The babies - George, identical twins Francesca and Fredrica and sister Grace - were delivered by Caesarean section, nine weeks premature, at London’s University College Hospital, on October 26, 2018.

Tracey describes Francesca as a “bossy boots”, who if she cries, sets off Fredrica.

She said Grace “is her own person, nice and placid”, and George is “laughing from when he gets up to when he goes to bed”.

Four babies? "Oh my God"

Tracey, who went to Northlands High School in Moor Park Avenue, moved to London in 1994 to make a fresh start for her and her older children. She met Stephen in 2005 and they married in 2012.

After travelling to Cyprus for the implantation, Tracey was persuaded to go for an early scan by her daughter Sara-Lee.

At the appointment, when she was around seven weeks pregnant, the sonographer revealed the news there were four babies.

She said: “I kept saying ‘Oh my God!’ I nearly fell off the bed.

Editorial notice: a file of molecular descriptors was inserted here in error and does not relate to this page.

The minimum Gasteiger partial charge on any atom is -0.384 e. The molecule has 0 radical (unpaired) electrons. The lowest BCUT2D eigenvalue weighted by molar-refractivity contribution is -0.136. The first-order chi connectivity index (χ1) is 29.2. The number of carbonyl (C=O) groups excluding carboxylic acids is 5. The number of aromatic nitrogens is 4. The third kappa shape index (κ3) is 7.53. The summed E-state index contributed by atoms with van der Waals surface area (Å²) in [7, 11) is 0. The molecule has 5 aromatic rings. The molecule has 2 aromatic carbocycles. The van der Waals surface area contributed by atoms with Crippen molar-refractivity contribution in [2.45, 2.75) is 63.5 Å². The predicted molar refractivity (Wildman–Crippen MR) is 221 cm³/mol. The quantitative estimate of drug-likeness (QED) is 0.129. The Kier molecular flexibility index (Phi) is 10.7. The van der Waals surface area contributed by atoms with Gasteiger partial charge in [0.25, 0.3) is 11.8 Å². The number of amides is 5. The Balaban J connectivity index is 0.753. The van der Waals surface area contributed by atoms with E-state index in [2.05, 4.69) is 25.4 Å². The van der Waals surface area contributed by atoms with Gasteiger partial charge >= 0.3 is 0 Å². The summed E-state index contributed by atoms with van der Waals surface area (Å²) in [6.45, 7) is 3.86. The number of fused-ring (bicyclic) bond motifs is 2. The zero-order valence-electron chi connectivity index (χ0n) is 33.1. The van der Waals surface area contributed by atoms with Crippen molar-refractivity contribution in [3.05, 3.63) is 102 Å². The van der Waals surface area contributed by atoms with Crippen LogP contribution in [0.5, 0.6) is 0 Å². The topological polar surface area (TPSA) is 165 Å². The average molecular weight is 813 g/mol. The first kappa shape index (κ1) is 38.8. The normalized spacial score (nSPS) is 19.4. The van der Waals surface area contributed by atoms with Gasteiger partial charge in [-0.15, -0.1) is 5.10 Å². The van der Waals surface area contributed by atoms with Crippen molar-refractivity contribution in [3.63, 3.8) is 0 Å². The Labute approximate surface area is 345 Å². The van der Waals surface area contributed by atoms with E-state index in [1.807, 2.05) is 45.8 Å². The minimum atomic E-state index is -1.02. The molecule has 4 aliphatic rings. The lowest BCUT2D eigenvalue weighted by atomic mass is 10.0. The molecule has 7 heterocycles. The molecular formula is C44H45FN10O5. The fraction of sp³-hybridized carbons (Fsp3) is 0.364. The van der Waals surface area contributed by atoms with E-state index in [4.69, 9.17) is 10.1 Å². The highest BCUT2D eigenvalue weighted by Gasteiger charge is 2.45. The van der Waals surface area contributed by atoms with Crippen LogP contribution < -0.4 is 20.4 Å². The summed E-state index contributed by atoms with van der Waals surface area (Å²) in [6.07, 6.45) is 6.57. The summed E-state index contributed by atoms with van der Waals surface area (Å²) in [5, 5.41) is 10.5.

“I was crying, thinking I can’t have seven kids, no way. I’d gone from three kids to seven in seconds. I felt like I was having an out-of-body experience.

“When I got home and told Stephen, he was as happy as Larry. He just said at least we don’t need to have any more!”

When Tracey sold her story to a news agency, The Sun splashed her news across the front page, causing Tracey to seek solitude for two days.

She said: “I didn’t realise what the reaction would be. I had photographers outside my door, journalists were knocking on doors of my family and taking pictures off my daughter’s Facebook.

“It was all very intrusive at a time when I was coming to terms with everything.

“The medics told me that I mustn’t get stressed, so I packed my bags and took myself off to a hotel in Epping Forest, about half an hour away. I didn’t even tell Stephen or my daughter, I just did it.”

Tracey has also had to endure online criticism and has shut down her social media accounts.

A "drain on the welfare state"

Among the negative comments, people have called her a drain on the welfare state and her pregnancy ‘immoral’.